With less than a month remaining in the 84th Texas Legislature’s regular session, the clock is working against several high-profile education bills. Next Monday, May 11, is the last day that House committees can report out House bills, which means that any House bill not voted out of committee this week is likely dead. However, it’s not time to let down our guard. Most bills have companion versions filed in both the House and Senate, the Senate has already passed a number of bad bills, and House committees have until May 23 to hear and report out Senate bills. Furthermore, as always occurs during the last few weeks of any legislative session, attempts will be made to amend dead bills onto other bills that are still moving through the process.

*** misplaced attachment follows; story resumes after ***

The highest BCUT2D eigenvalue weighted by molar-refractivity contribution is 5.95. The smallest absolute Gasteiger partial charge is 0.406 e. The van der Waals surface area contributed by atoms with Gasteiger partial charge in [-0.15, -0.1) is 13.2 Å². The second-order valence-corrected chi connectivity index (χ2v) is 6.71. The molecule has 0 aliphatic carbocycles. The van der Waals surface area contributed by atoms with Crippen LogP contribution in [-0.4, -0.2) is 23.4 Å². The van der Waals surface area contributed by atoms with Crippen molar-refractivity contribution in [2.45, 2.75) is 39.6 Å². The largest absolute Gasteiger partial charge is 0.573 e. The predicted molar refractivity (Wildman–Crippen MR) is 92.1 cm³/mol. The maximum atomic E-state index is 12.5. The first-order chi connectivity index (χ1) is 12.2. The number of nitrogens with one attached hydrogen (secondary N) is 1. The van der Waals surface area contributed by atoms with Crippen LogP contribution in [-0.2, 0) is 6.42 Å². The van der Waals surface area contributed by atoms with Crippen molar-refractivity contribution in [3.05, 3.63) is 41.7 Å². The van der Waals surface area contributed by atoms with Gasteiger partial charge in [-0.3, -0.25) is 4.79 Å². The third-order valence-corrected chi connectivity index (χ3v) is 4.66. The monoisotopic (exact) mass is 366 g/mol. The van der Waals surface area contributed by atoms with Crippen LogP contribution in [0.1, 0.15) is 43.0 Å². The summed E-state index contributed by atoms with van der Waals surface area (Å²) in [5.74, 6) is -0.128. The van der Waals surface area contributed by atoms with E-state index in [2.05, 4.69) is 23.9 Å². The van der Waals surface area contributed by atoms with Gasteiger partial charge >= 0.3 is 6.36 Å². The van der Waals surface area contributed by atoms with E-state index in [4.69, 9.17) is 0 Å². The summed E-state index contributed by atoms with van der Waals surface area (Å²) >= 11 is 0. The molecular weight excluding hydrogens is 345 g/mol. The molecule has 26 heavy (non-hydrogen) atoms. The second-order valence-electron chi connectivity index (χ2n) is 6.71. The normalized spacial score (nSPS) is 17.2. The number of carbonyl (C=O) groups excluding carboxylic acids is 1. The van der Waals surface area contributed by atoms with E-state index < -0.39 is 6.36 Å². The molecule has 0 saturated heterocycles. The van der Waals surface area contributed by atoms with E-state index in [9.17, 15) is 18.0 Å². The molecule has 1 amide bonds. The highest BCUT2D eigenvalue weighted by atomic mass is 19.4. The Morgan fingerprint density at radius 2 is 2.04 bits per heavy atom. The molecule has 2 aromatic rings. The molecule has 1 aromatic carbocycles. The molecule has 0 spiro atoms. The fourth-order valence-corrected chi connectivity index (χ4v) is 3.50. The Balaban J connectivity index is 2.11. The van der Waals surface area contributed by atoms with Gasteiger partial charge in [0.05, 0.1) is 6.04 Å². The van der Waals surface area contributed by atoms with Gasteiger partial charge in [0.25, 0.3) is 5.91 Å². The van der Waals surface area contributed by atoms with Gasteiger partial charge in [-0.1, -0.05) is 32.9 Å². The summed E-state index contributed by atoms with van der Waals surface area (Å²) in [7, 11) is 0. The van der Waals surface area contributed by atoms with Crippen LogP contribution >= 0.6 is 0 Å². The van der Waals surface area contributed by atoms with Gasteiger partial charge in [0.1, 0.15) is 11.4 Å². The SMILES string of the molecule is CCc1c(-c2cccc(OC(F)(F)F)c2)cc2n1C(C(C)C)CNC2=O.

Most of the bills of greatest concern to educators this session are part of a controversial package of education reform legislation being pushed by Lt. Gov. Dan Patrick (R) with the backing of well-financed business groups such as Texans for Education Reform (TER). They include a number of bills proposing various means of subjecting low-performing campuses to alternative management. Private school vouchers and reducing teachers’ rights and benefits have also been proposed. Here’s a rundown of several high-profile bills that ATPE has been fighting this session and where they currently stand:
Teacher salaries and evaluations